Nigeria to secure $300 million loan to finance national malaria strategy

Mosquito used to illustrate the]

As part of efforts to eliminate malaria in Nigeria, the Federal Government will be securing $300 million in new financing from the World Bank, Islamic Development Bank and African Development Bank.

According to a press statement made available to PREMIUM TIMES, the commitment was made known on Friday during the African Leaders Malaria Alliance on the Commonwealth Heads of Government Meeting 2018.

The meeting which held in Tanzania secured the commitment of 53 world leaders to halve malaria across the Commonwealth within the next five years.

The commitment followed this week’s Malaria Summit, where leaders from malaria-affected countries, businesses, donors and the international community made new commitments and urged leaders to get ‘Ready to Beat Malaria’.

According to the statement, the commitment from the Commonwealth has the potential to prevent 350 million malaria cases and save 650,000 lives. 90 per cent of global malaria cases and deaths occur on the African continent and the impact of this renewed focus to eliminate malaria will be felt across the continent.

Nigeria will be using the money as part efforts to elevate malaria on the national priority list.

An additional $18.7 million to was also pledged to leverage $37 million from the Global Fund to distribute 15 million mosquito nets and to support the local manufacture of essential malaria commodities.

Aside Nigeria, 11 other African countries in the Commonwealth affirmed their determination to eliminate malaria. These countries include, eSwatini (formerly Swaziland), Ghana, Kenya, Malawi, Mozambique, Namibia, Tanzania, Gambia, Uganda, Rwanda and Zambia.

Barnabas Dlamini, the Prime Minister of the Kingdom of eSwatini representing the King Mswati III and Chair of the African Leaders Malaria Alliance said Africa as a continent has made significant gains against malaria.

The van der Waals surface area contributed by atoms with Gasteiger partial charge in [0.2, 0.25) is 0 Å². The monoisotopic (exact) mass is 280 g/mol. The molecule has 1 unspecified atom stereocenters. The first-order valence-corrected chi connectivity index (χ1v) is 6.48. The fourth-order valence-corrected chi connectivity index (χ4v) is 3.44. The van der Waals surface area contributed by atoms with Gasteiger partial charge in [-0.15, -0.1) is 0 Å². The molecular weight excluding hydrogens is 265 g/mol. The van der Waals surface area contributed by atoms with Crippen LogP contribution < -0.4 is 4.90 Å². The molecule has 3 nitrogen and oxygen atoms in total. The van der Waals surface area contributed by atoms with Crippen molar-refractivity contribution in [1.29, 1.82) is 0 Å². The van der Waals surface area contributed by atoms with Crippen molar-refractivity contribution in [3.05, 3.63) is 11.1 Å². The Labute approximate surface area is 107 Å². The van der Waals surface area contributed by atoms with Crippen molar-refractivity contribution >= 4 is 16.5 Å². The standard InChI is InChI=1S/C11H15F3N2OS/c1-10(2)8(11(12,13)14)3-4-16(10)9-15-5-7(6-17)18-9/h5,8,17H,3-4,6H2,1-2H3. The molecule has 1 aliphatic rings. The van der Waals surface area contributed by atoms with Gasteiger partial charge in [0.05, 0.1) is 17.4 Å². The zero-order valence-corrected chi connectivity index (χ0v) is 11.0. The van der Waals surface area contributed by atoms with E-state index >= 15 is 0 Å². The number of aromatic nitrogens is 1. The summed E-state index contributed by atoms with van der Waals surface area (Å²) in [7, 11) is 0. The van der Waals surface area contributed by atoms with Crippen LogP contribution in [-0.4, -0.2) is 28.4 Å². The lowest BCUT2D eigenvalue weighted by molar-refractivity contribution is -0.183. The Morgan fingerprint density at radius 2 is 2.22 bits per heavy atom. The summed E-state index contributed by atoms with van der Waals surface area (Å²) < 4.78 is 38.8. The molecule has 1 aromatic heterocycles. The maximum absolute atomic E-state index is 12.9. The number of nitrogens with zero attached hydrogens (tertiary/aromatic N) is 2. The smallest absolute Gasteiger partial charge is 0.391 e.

He said the progress has been the result of the sustained commitment from African leaders and the international community but the gains made are fragile and there is no room for complacency.

“Failure to sustain and indeed strengthen our efforts will have humanitarian effects as well as cost implications for our respective countries.

“The Commonwealth has made a strong statement that it is ready to beat malaria. Let’s recommit to work together as governments, development partners, the private sector and communities to eliminate malaria for good. Zero malaria starts with me and with you,” he said

In addition, the African Leaders Malaria Alliance, in line with the African Union’s (AU) Catalytic Framework to end AIDS, TB and Eliminate Malaria by 2030, committed to supporting member countries to introduce and strengthen the use of national and sub-national malaria scorecards and action trackers, with robust community engagement.

It also aims to support increased domestic funding from both the public and private sector; and to continue its work with Heads of State and Government in Africa to monitor progress towards this goal.

As for international commitments, the UK Government reaffirmed its commitment to spend £500 million a year through 2020-2021 and an extra £100 million commitment to the Global Fund.

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The Bill and Melinda Gates Foundation also announced an additional $1 billion through 2023 to fund research and development to reduce the burden of malaria.

In addition, the Foundation pledged £50 million in matching funds against the UK Government’s additional £100 commitment to the Global Fund.

Malaria is estimated to cost African economies $12 billion a year in direct losses. It is also estimated to cost the UK over £700,000 in lost trade.


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